Sanville: No, investors set deadlines and expect those deadlines to be met. If those deadline are not met they engage with you to understand your challenges. The pressure will only come if you can’t pay back when you agreed to pay back the money or shares as promise.

 

Alaba: Can you share you good and bad experiences in your journey as a VC?

Sanville: The recently bad experience were when a client didn’t want to continue with the process after I secure an investor for 29 million. The good experience were when the same client came back to me and decided to continue with the process. Always be vigilant about your approach and be 100% sure that you have back up plan.

 

Alaba: What are the challenges and how are you overcoming them?

Sanville: My challenge are most clients have there skepticism about our approach and the module we use they have to engage with us. We have to build a lot of creditability with people.

 

Alaba: What inspires you? How do you feel as an African VC?

Sanville: My inspiration come from my will to achieve the next height in my career, seeking the next pinnacle in life to make an impact. To be a VC in the Africa continent is great achieve especially with our module we running. We placing our clients right in front of the investor. I own 100% of VC with no investors or partners in the business.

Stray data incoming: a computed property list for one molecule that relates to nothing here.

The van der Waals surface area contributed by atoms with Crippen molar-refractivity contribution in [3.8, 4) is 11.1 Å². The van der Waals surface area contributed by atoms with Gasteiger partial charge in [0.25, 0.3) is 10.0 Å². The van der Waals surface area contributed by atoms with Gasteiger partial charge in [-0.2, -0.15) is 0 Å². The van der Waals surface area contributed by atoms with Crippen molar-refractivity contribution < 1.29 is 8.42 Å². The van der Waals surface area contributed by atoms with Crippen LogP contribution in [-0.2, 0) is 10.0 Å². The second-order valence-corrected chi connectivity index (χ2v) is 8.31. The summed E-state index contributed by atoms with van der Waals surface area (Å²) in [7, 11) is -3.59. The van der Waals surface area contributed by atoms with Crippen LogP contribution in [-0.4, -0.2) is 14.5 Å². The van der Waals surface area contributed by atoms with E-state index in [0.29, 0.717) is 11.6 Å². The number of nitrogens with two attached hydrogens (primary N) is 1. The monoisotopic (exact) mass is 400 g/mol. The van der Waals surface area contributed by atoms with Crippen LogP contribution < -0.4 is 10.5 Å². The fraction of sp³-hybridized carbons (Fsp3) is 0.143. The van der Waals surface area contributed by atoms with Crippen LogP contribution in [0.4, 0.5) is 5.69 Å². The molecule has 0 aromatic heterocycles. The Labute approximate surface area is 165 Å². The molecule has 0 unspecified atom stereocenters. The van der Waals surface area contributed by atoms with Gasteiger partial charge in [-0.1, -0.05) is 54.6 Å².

Alaba: What’s your advice for prospecting startups and African government?

Sanville: Intellectual Property ownership is very important. Protect your IP and invest into your product or service to show that you believe in the brand and create working prototype or a 3D model of it.

As to the African Government, building sustainable grant system that is not bias in the process against one person or group. I would love to see that resources of the African continent shared with start-up entrepreneurs. We have all what we need in Africa or even South Africa. We have brilliant concepts, make use of our entrepreneur and let us create more millionaires in Africa and South Africa as a whole. This platform should not just be for the selected few but for all who live in the country.

Also Read Interswitch Partners With KuBitX On Innovative Blockchain Services

His Profile:

Sanville Moses is high networking individual with the ability to facilitate and manage people. He is efficient, effective and focused driven to achieve his goals. Finding the best way to do something smart and faster, bringing clarity, having an open approach and a distance from emotions, identifying what is missing and what needs to be done is his main focus. Mr. Moses has a wealth of knowledge and experience and yet open to learning new things to further his career. Great management skills, Great Connector for Investment, Conflict management, leadership, and Administration. He holds a qualification in Small Business Development, International Trade, Mediation, Business Management from leading Institutions such as GIBS, UCT and USB. He brings a global perspective to organizations and companies.